"Now, if we were seeing a fast rate of change in the statistics I cited then there would be nothing wrong with sitting back and waiting to wake up in a more equal world," Ms Gillard said in a lecture at the University of Adelaide on Tuesday.

"But the rate of change is glacial.

"For example, the number of women in senior management globally has risen just one percentage point in 10 years.

"In politics, at the current rate of progress, it will take another half-century to reach parity with men."

The former PM said it was equally troubling that any gains made could also be reversed, citing the slump in the representation of women in the current US cabinet under President Donald Trump.

Mr Gillard said to make change it was necessary to examine all the barriers present along a woman's career path.

"Rather than talk about one high, hard glass ceiling, we talk about the glass labyrinth," she said.

"The myriad of points in a career where a woman's experience can be profoundly different to a man's."

4. Man arrested over allegedly harassing women at work.


A man has been charged with stalking after allegedly sending sexually explicit letters and making inappropriate calls to businesses in Melbourne and regional Victoria.

The 68-year-old from Bellbrae sent the handwritten letters to businesses at Coburg, Torquay, Anglesea and Essendon in January called their female staff members, police allege.

"Investigators probed previously unsolved incidents of a similar nature and revealed that the man's offending dated back to January 2014," police said in a statement.

The man has been bailed to appear in the Melbourne Magistrates Court on November 1 charged with eight counts of stalking.

5. Peter Dutton to face inquiry over au pair visa decision

Home Affairs Peter Dutton's decision to grant two European au pairs visas will face scrutiny from a parliamentary inquiry in Canberra.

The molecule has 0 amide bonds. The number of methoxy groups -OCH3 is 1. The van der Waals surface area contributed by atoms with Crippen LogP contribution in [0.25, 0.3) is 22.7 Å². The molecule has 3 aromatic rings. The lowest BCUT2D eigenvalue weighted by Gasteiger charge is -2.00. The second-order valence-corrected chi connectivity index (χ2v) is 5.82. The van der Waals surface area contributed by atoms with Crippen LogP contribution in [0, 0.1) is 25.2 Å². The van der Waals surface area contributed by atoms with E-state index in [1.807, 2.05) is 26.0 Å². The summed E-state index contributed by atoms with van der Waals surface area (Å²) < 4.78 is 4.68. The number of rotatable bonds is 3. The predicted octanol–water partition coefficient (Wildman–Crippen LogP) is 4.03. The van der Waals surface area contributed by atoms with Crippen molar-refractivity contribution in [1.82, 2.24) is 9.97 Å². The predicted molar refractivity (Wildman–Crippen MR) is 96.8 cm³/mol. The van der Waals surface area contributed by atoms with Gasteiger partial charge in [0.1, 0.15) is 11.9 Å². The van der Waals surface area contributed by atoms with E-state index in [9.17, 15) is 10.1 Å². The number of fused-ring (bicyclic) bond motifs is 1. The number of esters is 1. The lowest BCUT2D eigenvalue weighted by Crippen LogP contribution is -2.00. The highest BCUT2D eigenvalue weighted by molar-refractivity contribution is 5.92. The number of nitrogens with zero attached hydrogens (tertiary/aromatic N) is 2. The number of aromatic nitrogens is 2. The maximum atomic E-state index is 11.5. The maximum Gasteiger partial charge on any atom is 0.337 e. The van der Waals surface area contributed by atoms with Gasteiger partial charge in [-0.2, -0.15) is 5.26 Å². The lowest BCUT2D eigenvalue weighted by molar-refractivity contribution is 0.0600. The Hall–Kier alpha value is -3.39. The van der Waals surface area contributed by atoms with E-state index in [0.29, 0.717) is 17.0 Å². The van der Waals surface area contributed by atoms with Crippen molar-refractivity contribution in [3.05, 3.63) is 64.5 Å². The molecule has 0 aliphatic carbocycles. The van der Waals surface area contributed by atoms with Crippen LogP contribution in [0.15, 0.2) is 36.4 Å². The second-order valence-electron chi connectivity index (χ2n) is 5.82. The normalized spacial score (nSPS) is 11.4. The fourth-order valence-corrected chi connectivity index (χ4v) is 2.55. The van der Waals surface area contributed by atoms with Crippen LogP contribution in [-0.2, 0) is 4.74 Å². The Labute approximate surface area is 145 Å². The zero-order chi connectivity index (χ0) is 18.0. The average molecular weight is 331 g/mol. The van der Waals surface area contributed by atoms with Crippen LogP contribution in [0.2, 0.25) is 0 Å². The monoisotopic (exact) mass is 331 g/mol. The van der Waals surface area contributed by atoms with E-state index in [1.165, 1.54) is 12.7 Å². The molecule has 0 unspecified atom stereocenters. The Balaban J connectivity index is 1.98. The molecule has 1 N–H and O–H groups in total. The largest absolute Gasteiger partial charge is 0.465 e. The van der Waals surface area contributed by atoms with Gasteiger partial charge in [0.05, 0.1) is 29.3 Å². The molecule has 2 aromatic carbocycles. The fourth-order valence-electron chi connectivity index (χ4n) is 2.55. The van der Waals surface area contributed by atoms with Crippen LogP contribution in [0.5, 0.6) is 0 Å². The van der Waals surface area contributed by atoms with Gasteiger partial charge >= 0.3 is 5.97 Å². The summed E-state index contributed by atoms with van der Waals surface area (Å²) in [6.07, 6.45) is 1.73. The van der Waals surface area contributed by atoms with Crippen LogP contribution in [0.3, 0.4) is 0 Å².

The Senate's legal affairs committee will start its inquiry into whether Mr Dutton misused his ministerial power by intervening in visa cases on Wednesday.

AFL boss Gillon McLachlan will appear via teleconference to explain his involvement in lobbying Mr Dutton to overturn an au pair's visa rejection.

Alexandra Deuwel was detained at Adelaide airport in October 2015 after admitting she intended to work in breach of her tourist visa for grazier Callum MacLachlan, the AFL boss' second cousin.

Leaked documents show Mr MacLachlan contacted Gillon McLachlan, who directed the AFL's head of government relations and former Liberal staffer Jude Donnelly to forward an email from his cousin to Mr Dutton's chief-of-staff.

Ms Donnelly is set to give evidence at the same time as her boss.

Home Affairs secretary Michael Pezzullo and Australian Border Force Commissioner Michael Outram are listed to appear before the committee in the morning.

Mr Dutton is also facing questions over a second au pair he saved from deportation, an Italian woman who was apparently planning to work for a former Queensland police colleague.

He has consistently denied any wrongdoing in both cases, saying he had no personal link to anyone involved.

Labor senator and committee member Kimberley Kitching said Mr Dutton and his staff had been invited to give evidence to the inquiry but were yet to respond.

"I think that until he does give a full explanation, there will be people questioning his integrity," she told the ABC.

Prime Minister Scott Morrison has backed Mr Dutton ahead of a Greens attempt to move a no-confidence motion in him when federal parliament resumes next week.